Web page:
'Legal advice privilege' is the legal phrase for the confidentiality that exists with regard to legal advice and has traditionally been interpreted to mean that legal advice between a solicitor and their client cannot be required to be disclosed for any reason to any other person, which includes the authorities.
In a recent case, the High Court considered the extent to which legal advice privilege extends to communications which do not contain legal advice.
At issue was whether documents which were to do with the conduct of investigations into the Royal Bank of Scotland by regulators had legal advice privilege when they were not essentially giving legal advice.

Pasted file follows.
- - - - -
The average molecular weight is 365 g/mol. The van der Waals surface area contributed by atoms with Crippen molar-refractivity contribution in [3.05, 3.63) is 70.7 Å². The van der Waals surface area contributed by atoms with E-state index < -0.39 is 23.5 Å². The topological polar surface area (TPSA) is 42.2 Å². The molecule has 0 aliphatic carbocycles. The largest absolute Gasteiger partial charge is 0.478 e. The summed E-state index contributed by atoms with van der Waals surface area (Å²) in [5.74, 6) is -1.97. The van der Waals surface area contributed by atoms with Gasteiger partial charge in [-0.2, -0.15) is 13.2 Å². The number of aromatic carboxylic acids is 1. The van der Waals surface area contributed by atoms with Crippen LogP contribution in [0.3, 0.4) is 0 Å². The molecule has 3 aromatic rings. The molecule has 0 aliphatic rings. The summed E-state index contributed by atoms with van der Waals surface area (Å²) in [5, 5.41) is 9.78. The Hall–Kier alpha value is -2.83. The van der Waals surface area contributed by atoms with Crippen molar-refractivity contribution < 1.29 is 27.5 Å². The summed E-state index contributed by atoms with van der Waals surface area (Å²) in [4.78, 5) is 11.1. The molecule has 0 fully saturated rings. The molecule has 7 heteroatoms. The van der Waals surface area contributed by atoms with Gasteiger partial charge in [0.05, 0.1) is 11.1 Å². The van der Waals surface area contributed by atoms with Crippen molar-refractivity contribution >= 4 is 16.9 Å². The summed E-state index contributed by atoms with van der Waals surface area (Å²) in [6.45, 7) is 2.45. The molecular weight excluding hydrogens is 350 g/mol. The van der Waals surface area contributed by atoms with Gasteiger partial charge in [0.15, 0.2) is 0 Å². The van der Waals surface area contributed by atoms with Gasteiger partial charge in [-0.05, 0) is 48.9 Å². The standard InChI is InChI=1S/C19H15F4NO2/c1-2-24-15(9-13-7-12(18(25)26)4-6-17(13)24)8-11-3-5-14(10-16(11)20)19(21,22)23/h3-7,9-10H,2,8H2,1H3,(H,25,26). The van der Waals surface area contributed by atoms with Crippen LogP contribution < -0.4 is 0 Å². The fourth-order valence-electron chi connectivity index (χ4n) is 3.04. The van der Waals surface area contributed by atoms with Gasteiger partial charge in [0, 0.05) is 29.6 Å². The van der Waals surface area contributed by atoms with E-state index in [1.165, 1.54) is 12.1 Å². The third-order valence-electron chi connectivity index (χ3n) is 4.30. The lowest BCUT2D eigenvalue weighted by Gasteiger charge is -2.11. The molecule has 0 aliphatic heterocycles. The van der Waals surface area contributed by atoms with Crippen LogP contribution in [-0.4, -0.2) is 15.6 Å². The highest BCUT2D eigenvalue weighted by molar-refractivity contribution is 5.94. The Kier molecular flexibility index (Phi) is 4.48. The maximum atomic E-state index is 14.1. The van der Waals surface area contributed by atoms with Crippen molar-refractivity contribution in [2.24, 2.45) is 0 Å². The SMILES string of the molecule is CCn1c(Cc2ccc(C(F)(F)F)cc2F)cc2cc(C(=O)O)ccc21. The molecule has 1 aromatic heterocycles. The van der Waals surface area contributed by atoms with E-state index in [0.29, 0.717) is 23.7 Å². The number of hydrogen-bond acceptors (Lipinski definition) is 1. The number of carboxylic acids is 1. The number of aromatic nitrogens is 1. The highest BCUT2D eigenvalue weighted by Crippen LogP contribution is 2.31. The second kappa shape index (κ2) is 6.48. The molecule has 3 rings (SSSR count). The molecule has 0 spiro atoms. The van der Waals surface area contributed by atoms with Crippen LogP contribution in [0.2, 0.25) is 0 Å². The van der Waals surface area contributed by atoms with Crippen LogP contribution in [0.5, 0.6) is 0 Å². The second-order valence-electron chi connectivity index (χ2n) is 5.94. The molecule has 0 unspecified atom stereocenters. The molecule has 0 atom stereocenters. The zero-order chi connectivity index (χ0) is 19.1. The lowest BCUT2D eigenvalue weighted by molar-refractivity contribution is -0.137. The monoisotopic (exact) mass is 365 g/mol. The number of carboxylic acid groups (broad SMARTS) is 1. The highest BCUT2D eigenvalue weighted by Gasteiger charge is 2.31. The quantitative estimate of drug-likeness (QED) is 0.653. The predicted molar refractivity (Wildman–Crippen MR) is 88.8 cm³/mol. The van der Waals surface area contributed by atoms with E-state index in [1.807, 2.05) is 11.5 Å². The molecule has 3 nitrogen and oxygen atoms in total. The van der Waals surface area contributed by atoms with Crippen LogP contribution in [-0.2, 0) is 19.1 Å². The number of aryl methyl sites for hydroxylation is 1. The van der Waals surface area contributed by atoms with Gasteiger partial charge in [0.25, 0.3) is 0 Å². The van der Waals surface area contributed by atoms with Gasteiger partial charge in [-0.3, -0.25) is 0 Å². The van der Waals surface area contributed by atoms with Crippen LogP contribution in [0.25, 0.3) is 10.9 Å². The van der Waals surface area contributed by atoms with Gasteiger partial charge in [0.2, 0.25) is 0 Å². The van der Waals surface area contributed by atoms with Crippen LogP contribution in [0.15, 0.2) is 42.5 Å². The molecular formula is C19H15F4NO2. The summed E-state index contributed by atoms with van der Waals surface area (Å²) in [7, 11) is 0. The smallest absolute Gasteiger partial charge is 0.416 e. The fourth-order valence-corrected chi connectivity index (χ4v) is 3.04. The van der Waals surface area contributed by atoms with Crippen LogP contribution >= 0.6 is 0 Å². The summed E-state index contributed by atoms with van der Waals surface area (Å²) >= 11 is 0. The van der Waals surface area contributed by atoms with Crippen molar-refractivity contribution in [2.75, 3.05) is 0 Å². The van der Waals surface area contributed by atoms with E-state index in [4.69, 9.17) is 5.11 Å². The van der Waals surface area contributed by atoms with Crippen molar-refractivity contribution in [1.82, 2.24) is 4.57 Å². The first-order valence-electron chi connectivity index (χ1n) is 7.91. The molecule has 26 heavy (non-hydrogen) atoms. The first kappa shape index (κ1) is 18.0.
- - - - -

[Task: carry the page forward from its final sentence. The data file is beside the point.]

Mr Justice Snowden decided they did, holding that 'the policy justification for legal advice privilege cannot be limited to a need to encourage a client to make candid disclosure to his lawyer of all relevant matters without fear that what he reveals will later be disclosed to others without his consent. Lawyers are often also given the task of investigating, or are in possession of, relevant information. The lawyer must be able freely to communicate that information to his client to enable the client to make a fully informed decision as to what further legal advice to obtain, and what to do. When legal advice is then given, the lawyer must also be able to provide the client with an accurate record of the discussions and the decisions taken as a consequence. If the lawyer was concerned that his communications might be disclosable to third parties without the client's consent, he would be most unlikely to commit such matters to paper, with the inevitable risk of misunderstandings as to the facts, the legal advice given, and the decisions taken. That could not possibly be said to serve the public interest in assisting clients to achieve an orderly arrangement of their affairs.'